Recalibration of final storm footprints


This section introduces a statistical method for `recalibrating' wind storm footprints, where recalibration describes deriving the true distribution of wind gust speeds, given MetUM model output. The proposed method is based on polynomial regression between transformed gust speeds: the response variable represents station observations and the explanatory variable MetUM model output. All data within the footprint's domain are used, ranging between storms from 154 to 1,224 stations, depending on data availability. Gust speeds above 20ms-1 are recalibrated. Where MetUM model gust speeds do not exceed 20ms-1, the recalibrated footprint uses the original MetUM model output. By assuming that the observations are representative of the true gust speeds, the regression relationship gives the distribution of true gust speeds given the MetUM model's output.

A random effects model (Pinheiro and Bates, 2000) is used to allow multiple wind storm footprints to be recalibrated simultaneously, which is achieved by associating a separate random effect with each storm. This model is based on an underling polynomial relationship between observed and MetUM-model-simulated gust speeds, from which storm-specific relationships deviate according to some distributional assumptions and location-specific covariates. The random effects capture unmodelled differences between storms, one example being whether a storm is a sting jet or not. Not only does this allow a specific storm's footprint to be recalibrated, but storms without observational data can too, by integrating out the random effects, though this latter feature is not utilised here.

Note that as new storms are added to the catalogue, the additional observational data will affect the recalibration of the original 50 storms. This effect is minimal, however, so the original 50 recalibrated footprints will not be updated.

Statistical model specification

The notation adopted is that Yj(s) is the observed maximum gust speed for storm j, j=1, ......, J, location s with gust speed data, and Xj(s) is the corresponding MetUM model output, noting that only Xj(s)>20ms-1 are modelled. Gust speeds are log-transformed. The random effects model then has the formulation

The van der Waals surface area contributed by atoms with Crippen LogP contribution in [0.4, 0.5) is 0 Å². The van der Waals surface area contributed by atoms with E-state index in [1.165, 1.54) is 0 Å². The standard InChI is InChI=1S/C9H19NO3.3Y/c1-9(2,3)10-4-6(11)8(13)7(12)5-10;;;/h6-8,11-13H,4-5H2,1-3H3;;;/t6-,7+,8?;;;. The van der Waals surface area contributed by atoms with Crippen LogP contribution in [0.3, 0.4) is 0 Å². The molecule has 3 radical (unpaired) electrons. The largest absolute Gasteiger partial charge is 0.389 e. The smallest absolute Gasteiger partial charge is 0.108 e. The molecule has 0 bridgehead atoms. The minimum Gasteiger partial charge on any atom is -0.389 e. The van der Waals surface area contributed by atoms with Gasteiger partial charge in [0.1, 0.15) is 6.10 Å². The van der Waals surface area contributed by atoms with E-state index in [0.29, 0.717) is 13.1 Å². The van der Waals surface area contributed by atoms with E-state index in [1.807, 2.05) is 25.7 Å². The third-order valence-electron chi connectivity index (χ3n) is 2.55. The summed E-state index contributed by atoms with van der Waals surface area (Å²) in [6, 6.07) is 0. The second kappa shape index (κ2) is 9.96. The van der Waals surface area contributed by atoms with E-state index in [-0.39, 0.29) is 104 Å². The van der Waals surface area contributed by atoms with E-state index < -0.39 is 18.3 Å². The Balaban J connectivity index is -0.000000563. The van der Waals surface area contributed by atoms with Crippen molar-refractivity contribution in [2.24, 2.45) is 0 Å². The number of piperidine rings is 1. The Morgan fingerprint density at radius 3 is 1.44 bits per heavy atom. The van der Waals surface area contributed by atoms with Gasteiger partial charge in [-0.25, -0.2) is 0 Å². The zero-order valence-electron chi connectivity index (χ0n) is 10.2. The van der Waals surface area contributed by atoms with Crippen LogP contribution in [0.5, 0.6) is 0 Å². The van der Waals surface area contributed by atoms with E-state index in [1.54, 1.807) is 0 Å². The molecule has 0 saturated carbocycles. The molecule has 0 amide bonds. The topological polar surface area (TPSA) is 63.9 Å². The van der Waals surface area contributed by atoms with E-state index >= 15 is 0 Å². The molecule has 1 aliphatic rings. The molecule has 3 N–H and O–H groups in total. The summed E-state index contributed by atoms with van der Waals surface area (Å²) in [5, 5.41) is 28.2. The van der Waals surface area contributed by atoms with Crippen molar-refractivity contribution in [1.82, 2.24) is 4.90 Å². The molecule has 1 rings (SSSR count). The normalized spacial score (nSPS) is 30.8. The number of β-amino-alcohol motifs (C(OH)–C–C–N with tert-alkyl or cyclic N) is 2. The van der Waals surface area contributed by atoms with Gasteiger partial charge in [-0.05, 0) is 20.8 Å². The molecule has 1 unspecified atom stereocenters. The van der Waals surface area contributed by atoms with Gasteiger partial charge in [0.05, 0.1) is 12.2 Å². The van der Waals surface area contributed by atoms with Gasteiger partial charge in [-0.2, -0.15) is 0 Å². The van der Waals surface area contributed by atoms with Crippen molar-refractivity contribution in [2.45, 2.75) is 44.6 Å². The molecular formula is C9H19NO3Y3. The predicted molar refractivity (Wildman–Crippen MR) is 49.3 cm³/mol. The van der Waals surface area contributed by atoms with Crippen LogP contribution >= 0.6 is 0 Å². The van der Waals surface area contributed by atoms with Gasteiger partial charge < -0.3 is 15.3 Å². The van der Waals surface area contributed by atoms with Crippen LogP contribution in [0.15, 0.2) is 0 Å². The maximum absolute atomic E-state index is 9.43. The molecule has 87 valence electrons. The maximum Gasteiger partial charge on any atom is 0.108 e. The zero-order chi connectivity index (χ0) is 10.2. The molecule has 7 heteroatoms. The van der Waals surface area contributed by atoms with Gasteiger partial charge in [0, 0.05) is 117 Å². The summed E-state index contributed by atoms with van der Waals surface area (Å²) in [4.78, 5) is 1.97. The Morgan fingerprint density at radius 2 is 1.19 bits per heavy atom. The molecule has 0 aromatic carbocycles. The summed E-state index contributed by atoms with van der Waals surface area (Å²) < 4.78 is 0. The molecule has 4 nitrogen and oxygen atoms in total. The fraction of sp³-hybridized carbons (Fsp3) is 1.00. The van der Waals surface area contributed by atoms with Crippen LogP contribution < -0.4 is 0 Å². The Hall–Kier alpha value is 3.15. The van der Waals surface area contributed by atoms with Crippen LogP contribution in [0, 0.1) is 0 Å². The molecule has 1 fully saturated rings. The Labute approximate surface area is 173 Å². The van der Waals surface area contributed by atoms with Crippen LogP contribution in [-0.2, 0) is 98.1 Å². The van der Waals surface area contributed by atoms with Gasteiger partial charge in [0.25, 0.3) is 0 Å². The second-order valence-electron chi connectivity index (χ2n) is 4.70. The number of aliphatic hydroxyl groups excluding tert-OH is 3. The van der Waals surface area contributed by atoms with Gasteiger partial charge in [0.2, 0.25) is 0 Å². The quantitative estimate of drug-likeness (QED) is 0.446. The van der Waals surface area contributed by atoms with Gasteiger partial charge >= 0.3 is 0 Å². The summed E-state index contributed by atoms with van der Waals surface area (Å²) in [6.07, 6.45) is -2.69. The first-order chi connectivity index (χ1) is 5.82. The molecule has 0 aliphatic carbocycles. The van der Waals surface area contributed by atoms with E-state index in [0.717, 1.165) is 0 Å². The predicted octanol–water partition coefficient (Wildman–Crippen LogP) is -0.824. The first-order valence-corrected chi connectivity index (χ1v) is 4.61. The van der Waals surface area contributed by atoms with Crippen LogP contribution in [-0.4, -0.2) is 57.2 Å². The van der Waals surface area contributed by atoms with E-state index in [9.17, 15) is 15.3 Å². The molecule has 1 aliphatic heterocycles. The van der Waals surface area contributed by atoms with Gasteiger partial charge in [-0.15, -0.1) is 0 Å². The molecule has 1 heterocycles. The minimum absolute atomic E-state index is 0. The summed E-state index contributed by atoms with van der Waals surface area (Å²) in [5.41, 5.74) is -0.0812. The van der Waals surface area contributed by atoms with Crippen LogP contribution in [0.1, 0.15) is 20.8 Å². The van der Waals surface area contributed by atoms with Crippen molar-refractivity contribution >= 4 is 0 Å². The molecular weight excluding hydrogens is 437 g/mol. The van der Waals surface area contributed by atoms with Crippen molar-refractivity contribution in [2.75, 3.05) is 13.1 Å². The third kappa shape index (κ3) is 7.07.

log Yj(j) ~ N(mj (log Xj(s),z(s)), σ2)


where z(s) is a vector of known covariates for location s, σ2 is a variance parameter, and the mean has linear form.

mj(log Xj(s), z(s)),σ2) = Σ2k=0 (βk+bj,k+zT(s) (γk+cj,k)) {log Xj(s)}k

where (bj,0, bj,1, bj,2)T ~ MVN((0, 0, 0)T, Σb) (cj,0, cj,1, cj,2)T ~ MVN((0 ...... 0)T, Σc), β0, β1, β2, γ0, γ1 and γ2 are regression coefficients and Σb and Σc are covariance matrices. Maximum likelihood is used to estimate θ=(β0, β1, β2, γ0, γ1, γ1, σ2, Σb, Σγ).

Let zT(s) = (elevation(s), lon(s), lat(s), lon(s):lat(s)) (where lon(s) and lat(s) represent standardised longitudes and latitudes with mean zero and unit variance, respectively), so that γk = (γelev, k, γlon,k, γlat,k, γlon:lat,k)T for k=0, 1, 2. This formulation allows the mean relationship to vary with elevation and location in a sufficiently robust way. The figure below shows the resulting recalibrated footprints for the Great Storm of '87 (aka 87J) and Daria (aka Burns' Day Storm). Column 1 of the figure shows that the recalibrated gust speeds are more consistent with the observations than originally simulated by the MetUM model, which are in general negatively biased (column 3), though predictions are accompanied by relatively large uncertainty (prediction intervals, column 1; columns 4 and 5). The recalibrated footprints, however, accurately quantify the true gust speeds, given the MetUM model's output.

Recalibration results

Recalibrated footprints for The Great Storm of '87 (row 1) and Daria (row 2). Column 1 shows observed vs. MetUM model maximum wind gust speeds for storm duration with recalibrated mean (-----), 95% confidence ( - - - ) and 95% prediction (⋅⋅⋅⋅) intervals based on London and y=x (grey) superimposed. Column 2 shows the mean recalibrated footprint, column 3 its ratio to the original footprint and columns 4 and 5 2.5% and 97.5% prediction bounds, respectively.

Licensing: The data provided on this site can be used for research and commercial purposes under the Creative Commons CC BY 4.0 International Licence: The following citation should be used for the XWS Datasets: (c) Copyright Met Office, University of Reading and University of Exeter. Licensed under Creative Commons CC BY 4.0 International Licence:

Disclaimer: The organisations involved give no warranty as to the quality or accuracy of the information on this website or its suitability for any use. Your use of information provided by this website is at your own risk.